Although I don’t have any photo’s of the actual planting these photos might give you an idea of what we did.
This is the area where we planted around 5000 garlic cloves. It may not look very big for that much garlic, but I have read that one acre can grow 30,000 to 40,000.
This piece of lattice is what we put down on the ground, as our grid, we plant only in the rows that have 4 spaces across. With my husband on one side and me on the other we each do the two rows closest to us. Then we move this piece of lattice to the next part of the row and do it all over again. Each time we complete one lattice (grid) we have put in 64 cloves.
The sticks in the above photo are what we use to poke holes in the ground, through the lattice, to put the cloves in. My husband cut these for us last year when the soil was wet and clumpy. They make a hole that is just the right size and depth for planting the garlic clove. When they are not being used for planting garlic, they are at home, on display, in our living room, so we know where to find them next year.
This is the back field that I spent about a total of 4 hours, over a two day period, cutting with the tractor and brush hog.
My husband made a comment the other day that, “we must have the cleanest kitchen in the county.” I don’t think this comment was because our kitchen looks that clean, but probably because he has seen me cleaning it so much. The reason I have been cleaning it so much is because I have been using it so much. In just one day last week I put a roast with veggies in the crock pot, then I started a pot of soup that would be for the following days dinner. I then made a batch of soap (pumpkin spice), cleaned some beeswax, then made some pumpkin bread. In between each task I was washing, drying and putting away dishes and wiping down counters. After all was said and done I cleaned the floor and of course took out the trash. There have been several days this week that my kitchen has been busy like this, cleaning beeswax, making face, hand and body balms or lip balms, cooking squash or pumpkins for eating, freezing, making pies, bread, and most recently pumpkin fruit leather in the food dehydrator, as well as cooking three meals a day and canning the left over vegetable soup. The clean-ups continue between each task, but no, I don’t believe I have the cleanest kitchen in the county, and I don’t believe I would want to. If I were to see a perfectly clean kitchen I would think that it is simply a show case, and not used for so many practical purposes as mine.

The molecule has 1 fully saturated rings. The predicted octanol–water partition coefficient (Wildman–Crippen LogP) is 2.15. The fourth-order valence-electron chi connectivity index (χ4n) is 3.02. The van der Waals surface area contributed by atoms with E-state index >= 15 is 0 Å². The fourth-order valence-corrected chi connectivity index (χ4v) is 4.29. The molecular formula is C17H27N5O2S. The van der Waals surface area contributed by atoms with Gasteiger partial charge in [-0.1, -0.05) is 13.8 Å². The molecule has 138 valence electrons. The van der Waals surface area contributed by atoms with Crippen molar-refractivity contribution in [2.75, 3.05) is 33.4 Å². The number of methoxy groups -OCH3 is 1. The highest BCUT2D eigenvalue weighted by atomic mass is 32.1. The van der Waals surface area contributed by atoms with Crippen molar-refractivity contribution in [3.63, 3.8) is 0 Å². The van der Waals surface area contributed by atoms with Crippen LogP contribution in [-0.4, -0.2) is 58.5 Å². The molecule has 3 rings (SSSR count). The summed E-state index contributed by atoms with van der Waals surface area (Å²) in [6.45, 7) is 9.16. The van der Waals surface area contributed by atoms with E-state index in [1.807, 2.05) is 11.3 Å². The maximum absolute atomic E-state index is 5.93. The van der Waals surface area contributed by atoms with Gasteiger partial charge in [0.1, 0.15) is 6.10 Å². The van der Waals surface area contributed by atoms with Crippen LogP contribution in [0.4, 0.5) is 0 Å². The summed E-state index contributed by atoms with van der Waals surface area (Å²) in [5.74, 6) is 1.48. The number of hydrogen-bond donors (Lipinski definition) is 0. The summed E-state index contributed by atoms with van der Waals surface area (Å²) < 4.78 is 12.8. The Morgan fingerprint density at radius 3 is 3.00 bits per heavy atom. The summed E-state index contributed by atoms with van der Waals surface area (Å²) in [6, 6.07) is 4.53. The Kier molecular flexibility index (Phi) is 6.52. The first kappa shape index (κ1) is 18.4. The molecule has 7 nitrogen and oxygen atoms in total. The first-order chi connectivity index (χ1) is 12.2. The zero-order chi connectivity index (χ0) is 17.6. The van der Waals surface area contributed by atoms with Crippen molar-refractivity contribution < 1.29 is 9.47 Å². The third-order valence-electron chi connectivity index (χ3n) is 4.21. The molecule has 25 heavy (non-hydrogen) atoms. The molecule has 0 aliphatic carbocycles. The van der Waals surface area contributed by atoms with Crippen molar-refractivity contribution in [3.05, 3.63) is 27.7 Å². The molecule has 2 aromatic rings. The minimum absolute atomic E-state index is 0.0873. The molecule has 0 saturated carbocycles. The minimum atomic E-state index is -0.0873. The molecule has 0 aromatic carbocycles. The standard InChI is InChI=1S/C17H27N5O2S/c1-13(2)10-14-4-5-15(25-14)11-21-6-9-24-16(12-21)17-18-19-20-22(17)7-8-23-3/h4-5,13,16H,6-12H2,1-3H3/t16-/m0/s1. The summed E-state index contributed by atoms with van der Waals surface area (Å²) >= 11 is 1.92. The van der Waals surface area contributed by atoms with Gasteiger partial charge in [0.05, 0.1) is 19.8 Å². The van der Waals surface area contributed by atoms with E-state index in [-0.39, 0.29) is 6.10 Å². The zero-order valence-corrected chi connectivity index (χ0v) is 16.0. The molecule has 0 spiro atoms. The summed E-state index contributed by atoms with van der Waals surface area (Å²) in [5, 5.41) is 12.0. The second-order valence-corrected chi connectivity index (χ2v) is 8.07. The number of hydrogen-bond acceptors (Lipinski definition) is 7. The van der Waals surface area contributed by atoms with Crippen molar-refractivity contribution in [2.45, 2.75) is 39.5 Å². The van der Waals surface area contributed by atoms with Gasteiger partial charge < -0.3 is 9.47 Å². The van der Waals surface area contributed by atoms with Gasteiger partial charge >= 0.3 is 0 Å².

The other thing I have been experimenting with is candle making. I plan on posting about this soon.
While I’ve been busy with all of my kitchen projects, my husband has been tending to the farm. He finished the harvesting of the pumpkins and squash, the peppers, eggplant, cabbage, carrots and swiss chard. He brought in several truck loads of horse manure to be spread in the gardens before he puts in the winter cover crop. He also checked all of the bee hives. We lost one. We are not certain why, but the hive was completely empty when he checked it. He took one full box of honey from one hive, and since it does not have frames we will harvest (package) this as honey in the comb. He decided to leave each hive with an addition box full of honey for the winter. In the spring, when the bees begin making food again, if there is honey leftover we will harvest it then.
I’ll be adding another post soon, but today I plan on being on the tractor mowing the field. It’s time to cut it now that the frost has killed off the wild flowers, so the bees are not in there foraging. I haven’t had much time on the tractor this year and I miss it. So I am looking forward to today. 🙂
The sun was shining, the wind was blowing, the ground was dry, our minds were set on getting the rest of the garlic planted, and thank God our bodies did not object. Monday morning turned out to be the perfect time to get the rest of the garlic in the ground. Oh how happy we are to have this done, and how thankful we are that the weather has been so perfect for this task. Last year we learned how difficult this job can be when the ground has excessive amounts of moisture (can you say mud), and in past years we have learned how physically challenging it can be to our bodies (both now in their 6th decade) when we were working under the gun (marathon planting) because my of husbands limited time at home. So, with 5000+ cloves in the ground, I say WOO HOO! and Thank God! the garlic is in, and now we can move on to other tasks.